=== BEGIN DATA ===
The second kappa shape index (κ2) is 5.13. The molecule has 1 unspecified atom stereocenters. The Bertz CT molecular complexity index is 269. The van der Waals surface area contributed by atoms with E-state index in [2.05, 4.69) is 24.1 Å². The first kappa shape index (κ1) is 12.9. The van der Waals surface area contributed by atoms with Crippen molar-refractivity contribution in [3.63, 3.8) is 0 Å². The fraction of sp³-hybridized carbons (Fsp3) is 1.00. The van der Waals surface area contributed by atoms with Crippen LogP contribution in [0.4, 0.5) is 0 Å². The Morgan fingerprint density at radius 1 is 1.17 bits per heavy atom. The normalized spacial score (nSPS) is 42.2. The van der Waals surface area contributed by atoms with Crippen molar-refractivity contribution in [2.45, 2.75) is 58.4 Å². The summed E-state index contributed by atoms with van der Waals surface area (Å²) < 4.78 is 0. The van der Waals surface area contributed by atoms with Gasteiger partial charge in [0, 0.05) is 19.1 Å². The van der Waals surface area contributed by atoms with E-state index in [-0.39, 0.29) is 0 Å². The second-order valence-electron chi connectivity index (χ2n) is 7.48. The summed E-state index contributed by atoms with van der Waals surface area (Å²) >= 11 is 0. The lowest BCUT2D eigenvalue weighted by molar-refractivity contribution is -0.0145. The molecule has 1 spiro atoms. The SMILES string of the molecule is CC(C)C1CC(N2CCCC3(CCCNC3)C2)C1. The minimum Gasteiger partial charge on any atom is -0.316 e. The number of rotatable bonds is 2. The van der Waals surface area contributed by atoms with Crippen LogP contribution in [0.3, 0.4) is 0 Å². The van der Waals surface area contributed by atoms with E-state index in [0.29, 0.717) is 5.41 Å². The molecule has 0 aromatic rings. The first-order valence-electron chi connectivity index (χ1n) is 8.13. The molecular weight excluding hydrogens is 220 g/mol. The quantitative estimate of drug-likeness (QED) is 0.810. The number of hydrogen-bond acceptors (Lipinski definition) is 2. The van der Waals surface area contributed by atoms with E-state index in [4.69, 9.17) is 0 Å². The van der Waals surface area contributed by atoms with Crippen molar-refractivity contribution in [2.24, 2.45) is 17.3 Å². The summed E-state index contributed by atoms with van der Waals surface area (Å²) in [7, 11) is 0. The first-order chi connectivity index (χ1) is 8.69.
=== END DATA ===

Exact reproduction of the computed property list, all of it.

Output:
The second kappa shape index (κ2) is 5.13. The molecule has 1 unspecified atom stereocenters. The Bertz CT molecular complexity index is 269. The van der Waals surface area contributed by atoms with E-state index in [2.05, 4.69) is 24.1 Å². The first kappa shape index (κ1) is 12.9. The van der Waals surface area contributed by atoms with Crippen molar-refractivity contribution in [3.63, 3.8) is 0 Å². The fraction of sp³-hybridized carbons (Fsp3) is 1.00. The van der Waals surface area contributed by atoms with Crippen LogP contribution in [0.4, 0.5) is 0 Å². The Morgan fingerprint density at radius 1 is 1.17 bits per heavy atom. The normalized spacial score (nSPS) is 42.2. The van der Waals surface area contributed by atoms with Crippen molar-refractivity contribution in [2.45, 2.75) is 58.4 Å². The summed E-state index contributed by atoms with van der Waals surface area (Å²) < 4.78 is 0. The van der Waals surface area contributed by atoms with Gasteiger partial charge in [0, 0.05) is 19.1 Å². The van der Waals surface area contributed by atoms with E-state index in [-0.39, 0.29) is 0 Å². The second-order valence-electron chi connectivity index (χ2n) is 7.48. The summed E-state index contributed by atoms with van der Waals surface area (Å²) >= 11 is 0. The lowest BCUT2D eigenvalue weighted by molar-refractivity contribution is -0.0145. The molecule has 1 spiro atoms. The SMILES string of the molecule is CC(C)C1CC(N2CCCC3(CCCNC3)C2)C1. The minimum Gasteiger partial charge on any atom is -0.316 e. The number of rotatable bonds is 2. The van der Waals surface area contributed by atoms with Crippen LogP contribution in [0.3, 0.4) is 0 Å². The van der Waals surface area contributed by atoms with E-state index in [0.29, 0.717) is 5.41 Å². The molecule has 0 aromatic rings. The first-order valence-electron chi connectivity index (χ1n) is 8.13. The molecular weight excluding hydrogens is 220 g/mol. The quantitative estimate of drug-likeness (QED) is 0.810. The number of hydrogen-bond acceptors (Lipinski definition) is 2. The van der Waals surface area contributed by atoms with E-state index in [4.69, 9.17) is 0 Å². The van der Waals surface area contributed by atoms with Crippen molar-refractivity contribution in [2.24, 2.45) is 17.3 Å². The summed E-state index contributed by atoms with van der Waals surface area (Å²) in [7, 11) is 0. The first-order chi connectivity index (χ1) is 8.69.